The sound of a piano or organ drifting from the open doors and windows of the May-Stringer House might have been a common occurrence in the early 1900s. Families gathered in the evening to be entertained by family and friends. The May-Stringer has a number of musical instruments and devices on display. The Moller Organ Company organ in the foyer is a very impressive piece with eleven stops and entertained the Hoffman/Vaughn family for many years in Pennsylvania and then in Brooksville. There is a surprise in the parlor in that the piece that looks like a piano is actually an organ! When organ music in the home went out of fashion, the Cornish Piano & Organ Company thought they could sell more organs if the instrument looked like a more popular piano. The dining room features more music makers with the highlight being an Edison Amberola. The Amberola uses cylinder records. Some are made of wax and some are of blue celluloid with a plaster core. There is also a Silvertone Tru Phonic Victrola that was the Sears, Roebuck brand that played the 78rpms. Of course, there is a standard upright piano and, also, a restored violin. One of the most simple music makers is the Thorens music box that continues to plink out familiar tunes. It’s a lovely collection of what people cherished for making music in the home.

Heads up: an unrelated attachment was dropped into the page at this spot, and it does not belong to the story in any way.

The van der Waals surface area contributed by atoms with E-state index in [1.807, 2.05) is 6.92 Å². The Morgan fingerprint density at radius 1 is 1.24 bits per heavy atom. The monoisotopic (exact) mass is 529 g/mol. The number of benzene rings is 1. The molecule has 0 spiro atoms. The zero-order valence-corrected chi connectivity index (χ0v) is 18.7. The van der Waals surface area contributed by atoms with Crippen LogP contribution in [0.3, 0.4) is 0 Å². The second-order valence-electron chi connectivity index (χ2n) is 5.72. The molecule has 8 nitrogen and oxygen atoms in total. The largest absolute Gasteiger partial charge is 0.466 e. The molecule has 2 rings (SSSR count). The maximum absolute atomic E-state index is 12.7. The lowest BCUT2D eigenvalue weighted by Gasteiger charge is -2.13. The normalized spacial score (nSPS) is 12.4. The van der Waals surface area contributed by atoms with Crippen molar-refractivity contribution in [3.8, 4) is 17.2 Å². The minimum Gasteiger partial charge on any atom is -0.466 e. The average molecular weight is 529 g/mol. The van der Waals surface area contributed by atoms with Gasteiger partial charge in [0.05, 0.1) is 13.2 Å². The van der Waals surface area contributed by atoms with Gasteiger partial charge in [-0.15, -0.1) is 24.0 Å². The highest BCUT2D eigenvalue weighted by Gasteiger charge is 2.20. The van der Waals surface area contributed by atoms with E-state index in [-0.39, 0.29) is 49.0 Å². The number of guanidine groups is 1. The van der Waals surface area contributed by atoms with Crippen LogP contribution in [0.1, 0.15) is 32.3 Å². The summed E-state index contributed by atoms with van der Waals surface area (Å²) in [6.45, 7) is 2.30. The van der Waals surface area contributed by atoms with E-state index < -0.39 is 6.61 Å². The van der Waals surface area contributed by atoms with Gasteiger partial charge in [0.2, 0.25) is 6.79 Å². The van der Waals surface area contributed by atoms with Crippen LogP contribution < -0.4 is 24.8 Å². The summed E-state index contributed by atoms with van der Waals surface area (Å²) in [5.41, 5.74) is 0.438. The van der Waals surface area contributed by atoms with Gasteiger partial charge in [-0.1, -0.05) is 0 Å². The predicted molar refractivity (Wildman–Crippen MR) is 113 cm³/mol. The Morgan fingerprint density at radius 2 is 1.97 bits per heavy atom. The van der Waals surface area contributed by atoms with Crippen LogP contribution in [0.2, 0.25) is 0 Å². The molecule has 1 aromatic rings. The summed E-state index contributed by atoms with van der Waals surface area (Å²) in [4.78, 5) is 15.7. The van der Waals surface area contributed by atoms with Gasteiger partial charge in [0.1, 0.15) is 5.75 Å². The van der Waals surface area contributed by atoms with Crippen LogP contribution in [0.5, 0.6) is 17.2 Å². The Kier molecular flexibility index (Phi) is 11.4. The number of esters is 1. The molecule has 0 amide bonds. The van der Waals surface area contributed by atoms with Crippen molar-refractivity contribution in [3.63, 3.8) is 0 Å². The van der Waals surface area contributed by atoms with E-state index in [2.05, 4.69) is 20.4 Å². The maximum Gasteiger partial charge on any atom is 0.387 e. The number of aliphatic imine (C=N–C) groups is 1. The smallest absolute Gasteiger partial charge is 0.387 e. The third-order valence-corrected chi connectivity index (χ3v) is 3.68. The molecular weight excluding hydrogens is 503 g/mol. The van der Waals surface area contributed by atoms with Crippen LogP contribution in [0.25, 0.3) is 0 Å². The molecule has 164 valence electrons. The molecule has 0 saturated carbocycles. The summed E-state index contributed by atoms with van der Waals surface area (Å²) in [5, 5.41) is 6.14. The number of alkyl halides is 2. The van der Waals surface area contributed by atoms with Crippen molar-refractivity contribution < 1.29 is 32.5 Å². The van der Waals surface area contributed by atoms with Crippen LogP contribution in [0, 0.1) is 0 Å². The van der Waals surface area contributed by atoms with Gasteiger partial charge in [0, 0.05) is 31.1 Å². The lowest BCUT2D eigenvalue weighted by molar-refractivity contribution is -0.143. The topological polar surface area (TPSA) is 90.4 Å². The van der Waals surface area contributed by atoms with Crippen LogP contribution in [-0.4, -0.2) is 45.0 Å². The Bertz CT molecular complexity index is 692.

The Museums are open!
Reservations are recommended.
The May-Stringer: Tours Thursday, Friday & Saturday – 352-799-0129
The 1885 Depot: Tours Wednesday, Friday & Saturday – 352-799-4766
The Countryman One Room Schoolhouse: By appointment – 352-515-3054 or 630-464-2313